The Curse of Old McBoaty: Part 2 by Norton McClure

If I told you that I’d passed my Crimping course at the Academy with the most dazzling display of flying colors you’d ever seen, you probably wouldn’t be very surprised. If I told you that my crimping skills would save Andronica, well, that might be more of a shocker. I try not to brag on myself more than a handful of times per day, but this story is worth the risk of being arrested by the Condescension Police. Continue reading The Curse of Old McBoaty: Part 2 by Norton McClure

Correcting the Slave Narrative: Toni Morrison’s Take on Horror to Challenge Antislavery’s Gothic Literature by Tom Garback

Horror seems to be an instantly recognizable concept, be it channeled through monsters like vampires and zombies or through criminals, madmen, serial killers, and the like. Diving deeper into the subject, across the mainstream, one may find arthouse films like A24’s The Witch and It Comes at Night. These remind us that horror can have hard-hitting emotion and mature, provocative themes, items greatly lost in popcorn thrillers and torture porn flicks. The most nuanced offerings of the horror genre, and thus the most artistically fruitful, are perhaps works of literary horror. Continue reading Correcting the Slave Narrative: Toni Morrison’s Take on Horror to Challenge Antislavery’s Gothic Literature by Tom Garback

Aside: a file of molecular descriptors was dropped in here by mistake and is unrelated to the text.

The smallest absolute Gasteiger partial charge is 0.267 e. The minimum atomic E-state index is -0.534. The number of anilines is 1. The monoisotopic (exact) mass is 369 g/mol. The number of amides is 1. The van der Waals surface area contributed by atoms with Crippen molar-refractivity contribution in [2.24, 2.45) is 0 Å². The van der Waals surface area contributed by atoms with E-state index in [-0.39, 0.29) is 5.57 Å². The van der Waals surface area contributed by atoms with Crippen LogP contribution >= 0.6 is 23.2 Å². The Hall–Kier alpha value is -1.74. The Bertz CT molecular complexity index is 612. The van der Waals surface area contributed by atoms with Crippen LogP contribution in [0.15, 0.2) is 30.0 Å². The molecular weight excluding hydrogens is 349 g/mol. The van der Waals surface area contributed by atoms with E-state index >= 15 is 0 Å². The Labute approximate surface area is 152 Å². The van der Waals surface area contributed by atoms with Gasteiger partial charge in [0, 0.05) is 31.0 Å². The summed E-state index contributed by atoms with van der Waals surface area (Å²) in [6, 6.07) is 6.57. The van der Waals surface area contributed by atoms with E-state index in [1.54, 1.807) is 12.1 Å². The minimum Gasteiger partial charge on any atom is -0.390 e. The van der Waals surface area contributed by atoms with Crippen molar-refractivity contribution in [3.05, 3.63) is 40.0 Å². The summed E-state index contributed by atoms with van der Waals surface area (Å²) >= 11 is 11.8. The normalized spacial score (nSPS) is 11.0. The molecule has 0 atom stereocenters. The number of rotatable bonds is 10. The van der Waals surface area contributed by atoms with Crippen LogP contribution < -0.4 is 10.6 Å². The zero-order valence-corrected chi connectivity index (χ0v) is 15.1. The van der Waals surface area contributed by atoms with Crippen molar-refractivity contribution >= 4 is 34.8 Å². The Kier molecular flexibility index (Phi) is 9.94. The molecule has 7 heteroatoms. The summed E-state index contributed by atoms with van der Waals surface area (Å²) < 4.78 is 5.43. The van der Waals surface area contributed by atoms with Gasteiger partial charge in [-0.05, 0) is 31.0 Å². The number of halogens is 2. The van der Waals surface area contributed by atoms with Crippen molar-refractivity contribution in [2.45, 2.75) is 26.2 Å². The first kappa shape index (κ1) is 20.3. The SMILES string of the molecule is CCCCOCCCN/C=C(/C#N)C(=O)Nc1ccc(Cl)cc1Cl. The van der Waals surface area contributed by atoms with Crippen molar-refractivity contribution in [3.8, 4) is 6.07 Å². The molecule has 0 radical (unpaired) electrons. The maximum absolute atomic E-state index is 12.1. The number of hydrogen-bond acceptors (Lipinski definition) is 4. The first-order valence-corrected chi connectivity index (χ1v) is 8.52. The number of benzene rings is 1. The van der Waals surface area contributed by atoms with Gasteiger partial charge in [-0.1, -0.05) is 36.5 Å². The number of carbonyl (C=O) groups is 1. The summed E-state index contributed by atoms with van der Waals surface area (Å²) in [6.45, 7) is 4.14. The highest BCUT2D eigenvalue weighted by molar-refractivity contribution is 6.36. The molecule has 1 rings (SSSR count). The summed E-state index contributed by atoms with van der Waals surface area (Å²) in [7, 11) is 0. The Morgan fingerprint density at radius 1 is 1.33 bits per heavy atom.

The Wallpaper by Claire Fitzpatrick

The wallpaper was the colour of filth, of excrement, of something unclean. Despite its inanimateness, it seemed to leap out from the wall, its invisible arms outstretched, fingers uncurled. Once, it was probably an airy and welcoming room. It might have been a nursery. It might have been an office. But the colour had filled the room with an air of ugliness that could not be mollified by the addition of bedside table flowers or lilac curtains. Continue reading The Wallpaper by Claire Fitzpatrick

Skorsgard’s Blues by Tuckerman Wunderle

Skorsgard lingered outside of a cafe, wondering whether to turn left or right. He had a few hours before his meeting with Huxley, and was determined to spend it in a way consistent with the dignity of his new position. He adjusted his tie and smoothed his grease-licked hair to the back of his head, upper lip twitching slightly. Continue reading Skorsgard’s Blues by Tuckerman Wunderle